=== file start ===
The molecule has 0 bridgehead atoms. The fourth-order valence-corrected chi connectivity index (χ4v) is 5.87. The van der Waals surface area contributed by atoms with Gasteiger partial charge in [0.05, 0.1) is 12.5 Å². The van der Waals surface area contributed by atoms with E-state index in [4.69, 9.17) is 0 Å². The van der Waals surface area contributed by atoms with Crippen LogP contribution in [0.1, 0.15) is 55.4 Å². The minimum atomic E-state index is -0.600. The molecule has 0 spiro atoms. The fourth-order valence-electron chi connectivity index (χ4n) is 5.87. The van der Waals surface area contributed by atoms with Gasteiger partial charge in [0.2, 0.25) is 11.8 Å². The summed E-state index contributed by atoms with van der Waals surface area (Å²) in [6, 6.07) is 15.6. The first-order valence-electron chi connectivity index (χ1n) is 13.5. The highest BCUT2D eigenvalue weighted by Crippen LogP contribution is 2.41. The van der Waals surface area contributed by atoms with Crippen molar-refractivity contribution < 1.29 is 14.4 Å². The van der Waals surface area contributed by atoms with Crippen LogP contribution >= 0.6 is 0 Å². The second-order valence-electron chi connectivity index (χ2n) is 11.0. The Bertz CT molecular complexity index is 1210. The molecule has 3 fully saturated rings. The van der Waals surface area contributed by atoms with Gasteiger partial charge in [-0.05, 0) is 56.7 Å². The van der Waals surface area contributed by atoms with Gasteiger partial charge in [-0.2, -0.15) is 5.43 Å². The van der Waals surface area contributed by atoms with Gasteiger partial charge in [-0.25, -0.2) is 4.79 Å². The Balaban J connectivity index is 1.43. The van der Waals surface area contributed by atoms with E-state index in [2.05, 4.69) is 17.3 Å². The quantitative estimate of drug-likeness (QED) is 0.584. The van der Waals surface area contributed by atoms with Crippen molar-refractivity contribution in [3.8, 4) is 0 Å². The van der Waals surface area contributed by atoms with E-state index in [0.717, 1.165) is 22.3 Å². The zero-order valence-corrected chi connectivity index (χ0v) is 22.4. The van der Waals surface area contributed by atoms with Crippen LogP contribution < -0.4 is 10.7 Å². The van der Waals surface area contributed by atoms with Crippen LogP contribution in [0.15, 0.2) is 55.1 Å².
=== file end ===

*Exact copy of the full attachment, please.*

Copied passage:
The molecule has 0 bridgehead atoms. The fourth-order valence-corrected chi connectivity index (χ4v) is 5.87. The van der Waals surface area contributed by atoms with Gasteiger partial charge in [0.05, 0.1) is 12.5 Å². The van der Waals surface area contributed by atoms with E-state index in [4.69, 9.17) is 0 Å². The van der Waals surface area contributed by atoms with Crippen LogP contribution in [0.1, 0.15) is 55.4 Å². The minimum atomic E-state index is -0.600. The molecule has 0 spiro atoms. The fourth-order valence-electron chi connectivity index (χ4n) is 5.87. The van der Waals surface area contributed by atoms with Gasteiger partial charge in [0.2, 0.25) is 11.8 Å². The summed E-state index contributed by atoms with van der Waals surface area (Å²) in [6, 6.07) is 15.6. The first-order valence-electron chi connectivity index (χ1n) is 13.5. The highest BCUT2D eigenvalue weighted by Crippen LogP contribution is 2.41. The van der Waals surface area contributed by atoms with Crippen molar-refractivity contribution < 1.29 is 14.4 Å². The van der Waals surface area contributed by atoms with Crippen LogP contribution >= 0.6 is 0 Å². The second-order valence-electron chi connectivity index (χ2n) is 11.0. The Bertz CT molecular complexity index is 1210. The molecule has 3 fully saturated rings. The van der Waals surface area contributed by atoms with Gasteiger partial charge in [-0.05, 0) is 56.7 Å². The van der Waals surface area contributed by atoms with Gasteiger partial charge in [-0.2, -0.15) is 5.43 Å². The van der Waals surface area contributed by atoms with Gasteiger partial charge in [-0.25, -0.2) is 4.79 Å². The Balaban J connectivity index is 1.43. The van der Waals surface area contributed by atoms with E-state index in [2.05, 4.69) is 17.3 Å². The quantitative estimate of drug-likeness (QED) is 0.584. The van der Waals surface area contributed by atoms with Crippen molar-refractivity contribution in [3.8, 4) is 0 Å². The van der Waals surface area contributed by atoms with E-state index in [0.717, 1.165) is 22.3 Å². The zero-order valence-corrected chi connectivity index (χ0v) is 22.4. The van der Waals surface area contributed by atoms with Crippen LogP contribution < -0.4 is 10.7 Å². The van der Waals surface area contributed by atoms with Crippen LogP contribution in [0.15, 0.2) is 55.1 Å².